The world’s most advanced centrifuge will be dedicated this week at the 711th Human Performance Wing on Wright-Patterson Air Force Base.
The lab’s 711th Human Performance Wing will dedicate the centrifuge at a 10:30 a.m. ceremony Thursday, according to the base.
At the base where G-force training and research has been conducted since the dawn of the jet age, this new centrifuge replaces several others in the Department of Defense, including one that is already mothballed in Building 33.
Maintaining fighter pilot G-tolerance is a critical part of flight physiology as the performance of the latest generation of fighter aircraft become more demanding of the pilots.
So what is G-force? The term “G” comes from the force of gravity. As we stand on Earth, we experience one G. Fighter pilots experience this to the extreme while maneuvering, particularly in tight turns where the pilot may experience 9 Gs. That would make 180-pound pilots feel like they weighs 1,620-pounds.
This is where the trainer comes in. When extreme pressure is experienced, the blood in the pilot’s body wants to flow downward away from the brain, causing potential loss of consciousness. By practicing a G-straining maneuver in the centrifuge, pilots learn how to counteract the blood pooling G-force by tightening and flexing muscles in the legs, butt and abdomen to keep more blood in the brain.
“So that’s our number one priority for this device is training. And it’s a very specific breathing pattern the pilots have to do,” says Scott Fleming, Program Manager, 711th Human Performance Wing, School of Aerospace Medicine.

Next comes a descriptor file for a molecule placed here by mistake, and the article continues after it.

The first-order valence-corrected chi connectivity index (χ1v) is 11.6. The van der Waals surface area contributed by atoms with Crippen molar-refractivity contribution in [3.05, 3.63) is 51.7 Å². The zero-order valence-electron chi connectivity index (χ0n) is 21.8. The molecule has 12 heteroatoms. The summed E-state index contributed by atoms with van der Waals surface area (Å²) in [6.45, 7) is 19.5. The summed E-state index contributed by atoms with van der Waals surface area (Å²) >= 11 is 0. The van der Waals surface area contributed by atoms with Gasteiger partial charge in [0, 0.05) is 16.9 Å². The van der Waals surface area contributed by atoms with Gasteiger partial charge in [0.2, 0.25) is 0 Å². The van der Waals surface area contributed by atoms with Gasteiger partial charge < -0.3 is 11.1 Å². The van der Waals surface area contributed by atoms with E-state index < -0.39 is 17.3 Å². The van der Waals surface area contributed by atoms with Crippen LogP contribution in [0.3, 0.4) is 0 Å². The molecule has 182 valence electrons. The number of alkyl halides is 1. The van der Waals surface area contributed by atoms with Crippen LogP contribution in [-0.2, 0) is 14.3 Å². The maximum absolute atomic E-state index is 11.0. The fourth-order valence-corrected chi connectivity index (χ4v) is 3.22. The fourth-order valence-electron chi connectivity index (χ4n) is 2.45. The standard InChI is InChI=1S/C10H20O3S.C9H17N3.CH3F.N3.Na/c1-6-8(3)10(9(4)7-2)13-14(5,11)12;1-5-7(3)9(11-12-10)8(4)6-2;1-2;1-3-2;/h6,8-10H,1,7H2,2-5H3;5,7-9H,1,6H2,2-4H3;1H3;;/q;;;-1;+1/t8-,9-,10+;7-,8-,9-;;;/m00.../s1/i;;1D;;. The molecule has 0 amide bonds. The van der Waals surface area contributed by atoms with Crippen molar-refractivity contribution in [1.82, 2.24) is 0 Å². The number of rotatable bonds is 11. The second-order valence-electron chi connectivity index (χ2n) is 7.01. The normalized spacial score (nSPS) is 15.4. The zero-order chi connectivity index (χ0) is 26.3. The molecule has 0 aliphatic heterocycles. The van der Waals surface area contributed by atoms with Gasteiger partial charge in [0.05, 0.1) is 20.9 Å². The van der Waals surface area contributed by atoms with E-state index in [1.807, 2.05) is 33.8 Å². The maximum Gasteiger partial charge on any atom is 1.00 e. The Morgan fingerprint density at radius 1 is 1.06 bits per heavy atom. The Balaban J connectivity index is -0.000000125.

“That’s why this is such an important device. We can do that stuff here on the ground without doing that up in the air and subjecting the loss of an aircraft or pilot. And this is a safe environment. We can stop this thing in less than three seconds.”
How does it work? To achieve this kind of G-force on the ground, a cockpit enclosed in an egg-shaped pod is swung in a circle on the end of an arm which is attached to a very large motor, creating centrifugal force. If you were to swing a water-filled bucket in the same manner, centrifugal force would keep the water in the bucket. This is the same force that creates the Gs in the centrifuge.
The base continues to test human limits. G-training is not new at Wright-Patt, but this centrifuge offers research capabilities that older models don’t. This machine can reach 20Gs, including up to 15 Gs in just one second.
“It’s a very quick onset rate. We use mannequins for that type of testing,” said Fleming. “For humans we usually train up to 9 Gs with a 6 G-per-second onset rate.”
Major, major heft. To make a device like this operate safely and efficiently, the centrifuge side of the building was, essentially, built around the electric motor that runs the unit. A hole, 50 feet in diameter and 35 feet deep was created for the centrifuge. Structural concrete was poured to form the motor pit, base and walls.
“A thousand cubic yards of concrete were poured,” Fleming said.
The electric direct-drive motor weighs 240,000 pounds and swings the arm and cockpit that weigh more than 30,000 pounds. Bolts that are 14 feet long were used to secure the motor to the concrete.
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